Article

Telemonitoring Might Improve CPAP Adherence for Patients With OSA

Telemonitoring may help improve continuous positive airway pressure (CPAP) therapy adherence for patients with obstructive sleep apnea syndrome (OSA), while motivational enhancement therapy (MET) most significantly impacted long-term adherence, according to a recent study.

For people with obstructive sleep apnea syndrome (OSA), telemonitoring improved the mean nightly hour of continuous positive airway pressure (CPAP) therapy compared with standard care, and motivational enhancement therapy (MET) had the most impact on long-term adherence, according to a systematic literature review and meta-analysis found in Applied Nursing Research.

The certainty for telemonitoring via telemedicine was moderate, and the certainty for MET and behavioral/supportive interventions was very low. Only the secondary outcome of quality of life in the mental dimension was showed a positive impact by behavioral/supportive interventions.

This literature review and meta-analysis was conducted because CPAP is known as a treatment of choice for OSA syndrome, but there was inconclusive evidence on improving CPAP adherence. The researchers were trying to analyze the effectiveness of behavioral and psychosocial interventions for CPAP adherence.

Studies included in the literature review focused on patients newly diagnosed with OSA, naive to CPAP treatment and any kind of behavioral/psychosocial intervention provided to individuals or groups, with adherence to CPAP as an outcome. The patients were 18 or older, had all levels of OSA, were prescribed CPAP treatment, or were currently using CPAP.

After studies were gathered, the researchers used PRISMA guidelines and the JBI (Joanna Briggs Institute) approach for systematic review and meta-analysis. The literature review included randomized and non-randomized controlled trials plus a control group in studies published between 1990 and 2019. A total of 18 randomized controlled trials (RCTs) out of 1657 studies were included in the final review from select countries around the world.

In the study, the comparator was usual or standard care or interventions excluding behavioral modification and/or psychological intervention, and/or pharmacological therapy.

The primary outcome measured was CPAP adherence, and secondary outcomes included daytime sleepiness, daytime functioning and self-reported quality of life, and physiological changes like blood pressure.

It was found that telemonitoring raised the mean nightly hour of CPAP use compared with standard care (weighted mean difference [WMD] = .76; 95% CI, 0.31–1.20; P = .001; I2 = 0 %, moderate certainty of evidence).

For MET, there was a very low degree of certainty of evidence that it increased adherence (WMD = 1.22; 95 % CI, 0.28–2.16; P = .011, I2 = 65%).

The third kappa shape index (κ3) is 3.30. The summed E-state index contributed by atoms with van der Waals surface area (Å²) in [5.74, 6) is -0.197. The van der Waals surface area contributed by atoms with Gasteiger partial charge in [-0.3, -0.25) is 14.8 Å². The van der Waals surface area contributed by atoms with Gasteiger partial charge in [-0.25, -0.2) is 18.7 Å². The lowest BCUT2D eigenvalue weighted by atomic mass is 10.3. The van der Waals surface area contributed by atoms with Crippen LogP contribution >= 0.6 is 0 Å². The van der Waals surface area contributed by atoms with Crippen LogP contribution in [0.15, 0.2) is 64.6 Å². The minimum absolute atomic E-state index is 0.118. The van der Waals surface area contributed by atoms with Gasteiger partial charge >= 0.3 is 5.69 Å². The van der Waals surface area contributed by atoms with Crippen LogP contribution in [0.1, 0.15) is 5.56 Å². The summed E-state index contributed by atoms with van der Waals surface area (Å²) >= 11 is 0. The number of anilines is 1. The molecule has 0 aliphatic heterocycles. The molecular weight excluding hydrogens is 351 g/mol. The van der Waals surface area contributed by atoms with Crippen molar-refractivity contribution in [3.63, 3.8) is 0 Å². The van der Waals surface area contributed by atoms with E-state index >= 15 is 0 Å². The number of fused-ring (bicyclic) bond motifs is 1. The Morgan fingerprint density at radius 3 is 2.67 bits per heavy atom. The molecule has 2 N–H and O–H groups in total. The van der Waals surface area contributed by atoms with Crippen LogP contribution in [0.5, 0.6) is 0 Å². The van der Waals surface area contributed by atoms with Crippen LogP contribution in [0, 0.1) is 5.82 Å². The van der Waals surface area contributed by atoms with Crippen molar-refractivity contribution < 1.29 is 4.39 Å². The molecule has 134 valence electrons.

Mean nightly CPAP use improvement followed behavioral/supportive interventions in the short term (WMD = 1.49, 95 % CI, 0.16–2.81, P = .029, I2 = 30%, very low certainty of evidence) and long term (WMD = 1.67, 95 % CI, 1.55–1.79, P = 0, I2 = 0%, very low certainty of evidence).

Behavioral/supportive interventions produced the most improvement for mean hours of CPAP use per night, but certainty of evidence was very low. MET also improved mean hours of CPAP use, but the researchers were less inclined to recommend MET and behavioral/supportive interventions to boost CPAP adherence due to heterogeneity of studies.

They went on to say, “Nevertheless, for interventions in which subgroup analysis was analyzed, telemedicine and MET improved for only short-term follow-up, whereas behavioral/supportive interventions improved two follow-up times for mean hours of CPAP use.”

The only interventions that affected any secondary outcome was the improvement of quality of life for behavioral/supportive interventions, but there were only 2 studies in the analysis, so future research is needed.

These results indicated that feedback from researchers and clinicians can help patients manage side effects and other possible issues in real time. This process of shared decision making that incorporates patient preferences and values can increase CPAP adherence and utilization, and follow-up after initial contact can maintain that improvement. Use of MET might also benefit patient quality of life.

The authors said that almost all the studies in the review were at a serious to very serious risk of bias, and performance bias was found. Despite this, blinding for outcome accessors in the review was about 55.6%.

Limitations included the inaccessibility of the full version of 8 studies, missing data stopped them from conducting meta-analysis for some intervention types, and their search was limited to studies published in English or Thai.

Reference

Chaiard J, Bhatarasakoon P. Effectiveness of behavioral and psychosocial interventions for continuous positive airway pressure adherence among patients with obstructive sleep apnea: a systematic review and meta-analysis. Appl Nurs Res. 2023;69:151654. doi:10.1016/j.apnr.2022.151654

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